Review: Loud

The heart of a good rock band tends to be the guitar.  Not always, of course, but often enough that it’s usually a huge percentage of everyone’s first serious instrument.  Acoustic, electric, bass, whatever.  If it has strings running from neck to body and you can jump around on stage with it, odds are good the guitar is going to be the life goal of a rock-oriented kid who dreams of dominating the stage.  Astrid doesn’t have a guitar, but she’s got a push-broom that doubles as one in her fantasies, and while it may not make much in the way of noise, it’s at least a good prop to dream with.  When Astrid’s father sees her dancing around her bedroom with the broom he knows what he needs to do, surprising her one night with a real guitar to call her own.  With a little focus and a whole lot of practice, maybe Astrid can see her dreams become real.

Loud is the story of Astrid’s journey from teenager goofing around in her bedroom to being an actual musician, although the story is secondary to the music.  Each of the four chapters is a set of three songs bracketed by a pair of short story sections, and while the narrative is bare-bones with stilted dialogue, it gets the point across, leaving the bulk of the time to get to grips with the songs.  It’s your standard “hit button to beat” gameplay, but with a unique layout that allows for intricate note patterns.

Astrid stands in the middle of the screen alone with her guitar while six note tracks stream in from the sides, three on the right and three on the left.  The right lanes correspond to X for the top, B for the bottom, and A or Y for the middle lane, and the left side is the same except using the Switch’s up/down/left/right buttons.  The standard notes are quick-tap stars, long purple lines indicate a hold, while the wobbly red line means to mash the button like your stage presence depends on it.  Put it all together with a driving guitar beat and nicely-tricky note patterns pop out.

While Loud is no slouch in the challenge department, it does come with three difficulty levels plus an unlockable extra-hard one, making it accessible to players of just about any skill level.  The Chillin’ difficulty should be easy enough for anyone, while the normal-tier Skillin’ throws out patterns that require good dexterity to hit on the later songs in the game and can take multiple plays to at first survive and then score better than a low C ranking.  The real problem with clearing a song on the mid-tier difficulty, though, isn’t so much the game and the denser sections of its note track, but rather the hardware it’s played on.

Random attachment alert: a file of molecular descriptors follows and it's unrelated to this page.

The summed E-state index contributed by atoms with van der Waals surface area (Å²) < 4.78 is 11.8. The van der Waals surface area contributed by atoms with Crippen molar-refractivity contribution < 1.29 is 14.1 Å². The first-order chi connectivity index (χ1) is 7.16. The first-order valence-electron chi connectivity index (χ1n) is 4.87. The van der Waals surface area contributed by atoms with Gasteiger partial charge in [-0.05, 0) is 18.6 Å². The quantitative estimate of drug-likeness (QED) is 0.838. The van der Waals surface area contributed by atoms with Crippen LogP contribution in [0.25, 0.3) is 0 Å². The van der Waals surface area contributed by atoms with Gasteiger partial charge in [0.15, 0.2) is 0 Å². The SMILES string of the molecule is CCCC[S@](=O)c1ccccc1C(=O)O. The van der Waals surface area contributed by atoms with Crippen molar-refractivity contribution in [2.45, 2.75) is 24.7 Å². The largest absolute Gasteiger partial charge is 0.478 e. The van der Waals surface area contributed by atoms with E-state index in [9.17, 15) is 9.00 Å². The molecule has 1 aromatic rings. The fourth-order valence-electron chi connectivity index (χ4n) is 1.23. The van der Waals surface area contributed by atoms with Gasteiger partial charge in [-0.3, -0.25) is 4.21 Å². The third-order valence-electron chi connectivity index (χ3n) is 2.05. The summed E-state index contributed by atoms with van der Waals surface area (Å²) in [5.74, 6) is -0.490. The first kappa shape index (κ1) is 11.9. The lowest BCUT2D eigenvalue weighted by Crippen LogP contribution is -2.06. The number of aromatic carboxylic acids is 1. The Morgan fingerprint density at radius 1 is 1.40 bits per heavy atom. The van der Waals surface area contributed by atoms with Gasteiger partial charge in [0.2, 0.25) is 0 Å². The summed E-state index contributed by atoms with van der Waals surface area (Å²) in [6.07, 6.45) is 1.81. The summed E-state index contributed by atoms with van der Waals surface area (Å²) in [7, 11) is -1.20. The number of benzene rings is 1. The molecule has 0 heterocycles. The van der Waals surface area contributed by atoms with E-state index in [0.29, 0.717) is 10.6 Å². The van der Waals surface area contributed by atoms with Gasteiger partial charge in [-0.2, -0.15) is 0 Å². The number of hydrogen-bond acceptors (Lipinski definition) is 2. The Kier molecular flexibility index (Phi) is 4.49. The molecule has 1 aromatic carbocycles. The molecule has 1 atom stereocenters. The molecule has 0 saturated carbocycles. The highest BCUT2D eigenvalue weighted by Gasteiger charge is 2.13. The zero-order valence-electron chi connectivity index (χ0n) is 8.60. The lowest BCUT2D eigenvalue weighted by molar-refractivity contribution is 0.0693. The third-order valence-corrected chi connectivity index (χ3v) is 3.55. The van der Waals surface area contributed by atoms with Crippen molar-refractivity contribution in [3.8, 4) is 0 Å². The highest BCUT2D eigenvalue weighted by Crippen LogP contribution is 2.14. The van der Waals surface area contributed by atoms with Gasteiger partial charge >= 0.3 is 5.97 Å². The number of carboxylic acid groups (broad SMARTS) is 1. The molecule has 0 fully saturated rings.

If you’ve got small hands you can probably skip this part, but every once in a while a game comes along that reinforces how the Switch Joy-Cons are made for kids.  The way the buttons correspond to the positioning of the note tracks means you can almost instinctively know what to hit on the controller, but the controller layout being so small makes it far too easy to overshoot.  When the notes are flying thick and fast the last thing you want to have to do is mentally remap the button layout, but it’s too easy to lose your place as your fingers jump from top to bottom to middle and then switch from the note tracks on the left back to those on the right of the screen and back again.  It can get frustrating to know exactly what you want your thumb to do only to find your hands calibrated for a more standard-sized controller.

Less hardware-oriented, the other problem with Loud is that its levels lack energy and much in the way of personality.  Astrid is always by herself in the center of the screen, nothing happening in the background, and while any non-note action can distract from the scrolling music patterns it makes for a game that feels kind of lonely.  In one of the chapters Astrid is in a band but it’s still just her playing a guitar alone in a garage, while later she’s on a stage with no audience.  As for the music, the tunes are fun to tap out notes against but there’s nothing really memorable that you’ll find yourself humming later on.  It’s probably unfair to compare Loud (or any other music game, honestly) to Gitaroo Man, but just about all Loud‘s problems would be forgiven if there was a single song with the energy of Born to Be Bone or Mojo King Bee in there.

Closing Comments:

While I found my playtime kneecapped by the physical hardware, Loud has nice tunes playing in sync to plenty of fun note tracks.  Astrid’s tale isn’t particularly deep (what happened to her band?), but she’s a likeable character who grows into her music over the three years of the story.  The twelve tracks have plenty of replayability thanks to the multiple difficulty levels, and there’s even an extra-hard bonus tune awarded in the free-play mode after game completion.  Loud is a capable little music game with a lot of heart, but be aware you need either small hands or maybe a Pro Controller to get the most from it.